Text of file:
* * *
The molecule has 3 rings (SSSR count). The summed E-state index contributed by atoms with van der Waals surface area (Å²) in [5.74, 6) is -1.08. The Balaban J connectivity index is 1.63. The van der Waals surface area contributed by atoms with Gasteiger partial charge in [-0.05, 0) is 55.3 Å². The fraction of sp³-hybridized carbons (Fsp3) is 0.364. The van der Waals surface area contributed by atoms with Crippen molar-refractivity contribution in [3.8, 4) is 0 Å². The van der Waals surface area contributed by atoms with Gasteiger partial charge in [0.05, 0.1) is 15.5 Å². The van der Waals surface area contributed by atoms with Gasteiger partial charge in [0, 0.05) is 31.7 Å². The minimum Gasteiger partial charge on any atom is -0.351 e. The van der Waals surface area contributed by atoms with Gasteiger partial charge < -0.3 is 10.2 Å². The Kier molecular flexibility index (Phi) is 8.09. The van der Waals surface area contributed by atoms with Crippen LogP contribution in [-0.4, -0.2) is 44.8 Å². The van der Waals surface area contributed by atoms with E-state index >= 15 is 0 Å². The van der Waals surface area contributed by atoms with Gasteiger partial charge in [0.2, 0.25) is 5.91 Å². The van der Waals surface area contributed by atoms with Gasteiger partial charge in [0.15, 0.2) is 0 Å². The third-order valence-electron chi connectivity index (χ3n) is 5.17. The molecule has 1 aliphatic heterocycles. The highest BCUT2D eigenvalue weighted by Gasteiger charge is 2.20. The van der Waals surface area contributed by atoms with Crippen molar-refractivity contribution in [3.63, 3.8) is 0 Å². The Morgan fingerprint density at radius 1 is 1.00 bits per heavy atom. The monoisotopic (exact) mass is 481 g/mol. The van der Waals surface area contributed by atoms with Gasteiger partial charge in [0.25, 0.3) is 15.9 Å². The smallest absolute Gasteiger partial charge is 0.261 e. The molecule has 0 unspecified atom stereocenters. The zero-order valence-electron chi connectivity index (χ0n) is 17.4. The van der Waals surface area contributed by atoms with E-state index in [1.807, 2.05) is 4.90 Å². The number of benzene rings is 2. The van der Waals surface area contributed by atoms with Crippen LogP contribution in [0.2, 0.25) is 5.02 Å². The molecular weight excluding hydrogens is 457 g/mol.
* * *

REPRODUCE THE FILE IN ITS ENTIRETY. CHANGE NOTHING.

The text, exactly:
The molecule has 3 rings (SSSR count). The summed E-state index contributed by atoms with van der Waals surface area (Å²) in [5.74, 6) is -1.08. The Balaban J connectivity index is 1.63. The van der Waals surface area contributed by atoms with Gasteiger partial charge in [-0.05, 0) is 55.3 Å². The fraction of sp³-hybridized carbons (Fsp3) is 0.364. The van der Waals surface area contributed by atoms with Crippen molar-refractivity contribution in [3.8, 4) is 0 Å². The van der Waals surface area contributed by atoms with Gasteiger partial charge in [0.05, 0.1) is 15.5 Å². The van der Waals surface area contributed by atoms with Gasteiger partial charge in [0, 0.05) is 31.7 Å². The minimum Gasteiger partial charge on any atom is -0.351 e. The van der Waals surface area contributed by atoms with Gasteiger partial charge < -0.3 is 10.2 Å². The Kier molecular flexibility index (Phi) is 8.09. The van der Waals surface area contributed by atoms with Crippen LogP contribution in [-0.4, -0.2) is 44.8 Å². The van der Waals surface area contributed by atoms with E-state index >= 15 is 0 Å². The van der Waals surface area contributed by atoms with Gasteiger partial charge in [0.2, 0.25) is 5.91 Å². The van der Waals surface area contributed by atoms with Gasteiger partial charge in [0.15, 0.2) is 0 Å². The third-order valence-electron chi connectivity index (χ3n) is 5.17. The molecule has 1 aliphatic heterocycles. The highest BCUT2D eigenvalue weighted by Gasteiger charge is 2.20. The van der Waals surface area contributed by atoms with Crippen molar-refractivity contribution in [3.63, 3.8) is 0 Å². The Morgan fingerprint density at radius 1 is 1.00 bits per heavy atom. The monoisotopic (exact) mass is 481 g/mol. The van der Waals surface area contributed by atoms with Gasteiger partial charge in [0.25, 0.3) is 15.9 Å². The smallest absolute Gasteiger partial charge is 0.261 e. The molecule has 0 unspecified atom stereocenters. The zero-order valence-electron chi connectivity index (χ0n) is 17.4. The van der Waals surface area contributed by atoms with E-state index in [1.807, 2.05) is 4.90 Å². The number of benzene rings is 2. The van der Waals surface area contributed by atoms with Crippen LogP contribution in [0.2, 0.25) is 5.02 Å². The molecular weight excluding hydrogens is 457 g/mol.